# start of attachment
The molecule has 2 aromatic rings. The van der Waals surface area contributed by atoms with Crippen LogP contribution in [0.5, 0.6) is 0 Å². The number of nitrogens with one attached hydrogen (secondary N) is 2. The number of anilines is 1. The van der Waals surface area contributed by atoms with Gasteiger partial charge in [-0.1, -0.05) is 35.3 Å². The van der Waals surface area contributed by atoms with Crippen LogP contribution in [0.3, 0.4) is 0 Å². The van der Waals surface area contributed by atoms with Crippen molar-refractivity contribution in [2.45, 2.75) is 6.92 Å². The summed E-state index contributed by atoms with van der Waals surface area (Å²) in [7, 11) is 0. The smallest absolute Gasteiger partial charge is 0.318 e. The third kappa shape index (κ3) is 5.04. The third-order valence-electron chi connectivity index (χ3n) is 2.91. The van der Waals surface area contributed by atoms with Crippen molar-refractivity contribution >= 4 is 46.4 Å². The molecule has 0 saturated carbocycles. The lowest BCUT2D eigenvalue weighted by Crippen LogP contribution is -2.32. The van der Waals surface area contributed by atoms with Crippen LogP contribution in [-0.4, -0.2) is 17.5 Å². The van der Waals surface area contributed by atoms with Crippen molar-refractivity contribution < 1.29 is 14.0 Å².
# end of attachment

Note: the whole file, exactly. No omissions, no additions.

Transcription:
The molecule has 2 aromatic rings. The van der Waals surface area contributed by atoms with Crippen LogP contribution in [0.5, 0.6) is 0 Å². The number of nitrogens with one attached hydrogen (secondary N) is 2. The number of anilines is 1. The van der Waals surface area contributed by atoms with Gasteiger partial charge in [-0.1, -0.05) is 35.3 Å². The van der Waals surface area contributed by atoms with Crippen LogP contribution in [0.3, 0.4) is 0 Å². The van der Waals surface area contributed by atoms with Crippen molar-refractivity contribution in [2.45, 2.75) is 6.92 Å². The summed E-state index contributed by atoms with van der Waals surface area (Å²) in [7, 11) is 0. The smallest absolute Gasteiger partial charge is 0.318 e. The third kappa shape index (κ3) is 5.04. The third-order valence-electron chi connectivity index (χ3n) is 2.91. The van der Waals surface area contributed by atoms with Crippen molar-refractivity contribution >= 4 is 46.4 Å². The molecule has 0 saturated carbocycles. The lowest BCUT2D eigenvalue weighted by Crippen LogP contribution is -2.32. The van der Waals surface area contributed by atoms with Crippen LogP contribution in [-0.4, -0.2) is 17.5 Å². The van der Waals surface area contributed by atoms with Crippen molar-refractivity contribution < 1.29 is 14.0 Å².